By contrast, Williamson has hit .242 over 466 plate appearances against left-handed pitching at all levels since 2012 against left-handed pitching, far from a lefty killer, but someone who can hold his own in the batter’s box.
Williamson currently has a slash line of .198/.278/.370 with a wOBA of .285, wRC+ of 79, and strikeout percentage of 26.7 percent against left-handed pitching at the major-league level, but he has been opposite of Parker in that a bad introduction in 2015 brought down his numbers.
In 2016, Williamson hit .212/.297/.424 with a wOBA of .313, a wRC+ of 97, and a strikeout percentage of 29.7 percent with the San Francisco Giants, far from desirable levels, but decent with signs for improvement nonetheless.
Parker’s defense draws concerns as well, an aspect of his game which has flown under the radar mainly because of his ineptitude against left-handers.
The sample size for Parker’s defense is small, but it is worth noting that in 371.2 innings in the outfield, he has -5 Defensive Runs Saved and a UZR/150 of -16.3. In left field specifically, Parker has -1 DRS and a UZR/150 of -33.7 in 147.0 innings.
Projection systems don’t show any indication of a breakout performance. Here is how the major projection systems believe he’ll fare in 2017:
ZiPS: .224/.312/.398 with a wOBA of .309 and wRC+ of 95
Steamer: .232/.312/.393 with a wOBA of .306 and wRC+ of 93
Depth Charts: .228/.312/.395 with a wOBA of .308 and wRC+ of 94.
Considering Parker’s track record, objecting with those predictions is challenging, and I cannot bring myself to believe that he will exceed those numbers.
By throwing the outlier that was 2015 out the window and focusing on 2016, Parker hasn’t shown signs that he can produce at an average level.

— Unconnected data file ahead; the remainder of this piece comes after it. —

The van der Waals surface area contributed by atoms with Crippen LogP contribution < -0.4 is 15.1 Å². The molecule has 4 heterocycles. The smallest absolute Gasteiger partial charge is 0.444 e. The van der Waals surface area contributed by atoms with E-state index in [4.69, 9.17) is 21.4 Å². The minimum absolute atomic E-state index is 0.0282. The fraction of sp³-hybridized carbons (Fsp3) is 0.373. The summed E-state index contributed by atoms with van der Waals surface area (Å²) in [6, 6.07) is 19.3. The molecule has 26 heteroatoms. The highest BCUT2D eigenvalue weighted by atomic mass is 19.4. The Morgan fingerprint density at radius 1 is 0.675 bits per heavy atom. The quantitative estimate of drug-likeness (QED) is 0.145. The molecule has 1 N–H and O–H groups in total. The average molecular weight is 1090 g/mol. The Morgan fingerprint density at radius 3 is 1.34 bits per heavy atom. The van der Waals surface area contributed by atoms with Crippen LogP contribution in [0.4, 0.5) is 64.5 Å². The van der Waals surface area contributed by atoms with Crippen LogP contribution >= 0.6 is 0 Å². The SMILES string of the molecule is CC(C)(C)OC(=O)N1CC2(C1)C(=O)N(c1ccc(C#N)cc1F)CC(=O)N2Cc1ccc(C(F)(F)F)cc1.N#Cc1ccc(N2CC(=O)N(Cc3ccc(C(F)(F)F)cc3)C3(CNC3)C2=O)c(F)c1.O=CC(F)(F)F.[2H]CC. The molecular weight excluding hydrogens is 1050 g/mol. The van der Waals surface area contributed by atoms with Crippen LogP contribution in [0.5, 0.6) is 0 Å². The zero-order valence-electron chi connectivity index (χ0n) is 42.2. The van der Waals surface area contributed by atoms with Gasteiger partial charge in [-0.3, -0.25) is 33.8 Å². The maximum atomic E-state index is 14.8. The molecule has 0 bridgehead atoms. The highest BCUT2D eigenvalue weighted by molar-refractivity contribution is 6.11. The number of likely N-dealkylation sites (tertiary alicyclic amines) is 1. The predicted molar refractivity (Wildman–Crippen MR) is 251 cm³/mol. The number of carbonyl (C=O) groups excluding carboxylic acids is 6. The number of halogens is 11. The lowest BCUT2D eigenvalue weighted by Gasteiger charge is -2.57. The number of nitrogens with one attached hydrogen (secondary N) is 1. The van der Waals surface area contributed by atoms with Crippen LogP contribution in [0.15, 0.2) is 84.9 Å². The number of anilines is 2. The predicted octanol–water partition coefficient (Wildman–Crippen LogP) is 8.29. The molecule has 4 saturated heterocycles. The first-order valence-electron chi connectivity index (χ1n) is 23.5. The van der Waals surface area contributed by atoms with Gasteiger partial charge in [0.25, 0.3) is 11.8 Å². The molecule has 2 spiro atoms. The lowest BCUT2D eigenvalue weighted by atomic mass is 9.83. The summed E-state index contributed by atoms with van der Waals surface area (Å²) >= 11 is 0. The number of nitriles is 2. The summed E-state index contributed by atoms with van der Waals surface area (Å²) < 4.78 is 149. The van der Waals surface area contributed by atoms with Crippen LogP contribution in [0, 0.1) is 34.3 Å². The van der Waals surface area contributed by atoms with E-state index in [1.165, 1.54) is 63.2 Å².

With Parker as the starting left fielder, the San Francisco Giants will also need to promote a bat which can consistently hit left-handed pitching to mask his shortcomings rather than the best option available.
Parker in the lineup also becomes problematic in the latter innings as opposing managers can use lefty specialists to play into his weakness.
As a power bat who hits at a decent clip against right-handed pitching, Parker suits the role of a fourth outfielder who can occasionally start against right-handed pitching more than a starting left fielder, allowing Bruce Bochy to maximize his strengths while minimizing his weaknesses.
I’m slightly more pessimistic regarding Parker’s performance in 2017 and project he will hit around .220/.310/.380 with a wOBA of .300 and a wRC+ of 90.
Furthermore, I don’t believe Parker will still have a hold on the starting left field spot by the end of the year, whether by San Francisco instilling trust in Williamson, or trading for a better option.
While he has solid pop and could put up double-digit home run totals with enough plate appearances, San Francisco is unlikely to place their stock in Parker long term, but starting him to begin the season could potentially become a win-win situation of sorts.
If Parker exceeds expectations and puts together a solid season, the San Francisco Giants finally answer a pestering question.
On the other hand, if Parker fails to meet expectations, the Giants can confidently garner closure that Parker isn’t the team’s long-term option and shift him into the role of a fourth outfielder with the ability to say they gave Parker a fair shot at the job.
Regardless of the scenario, the left field question won’t go away anytime soon.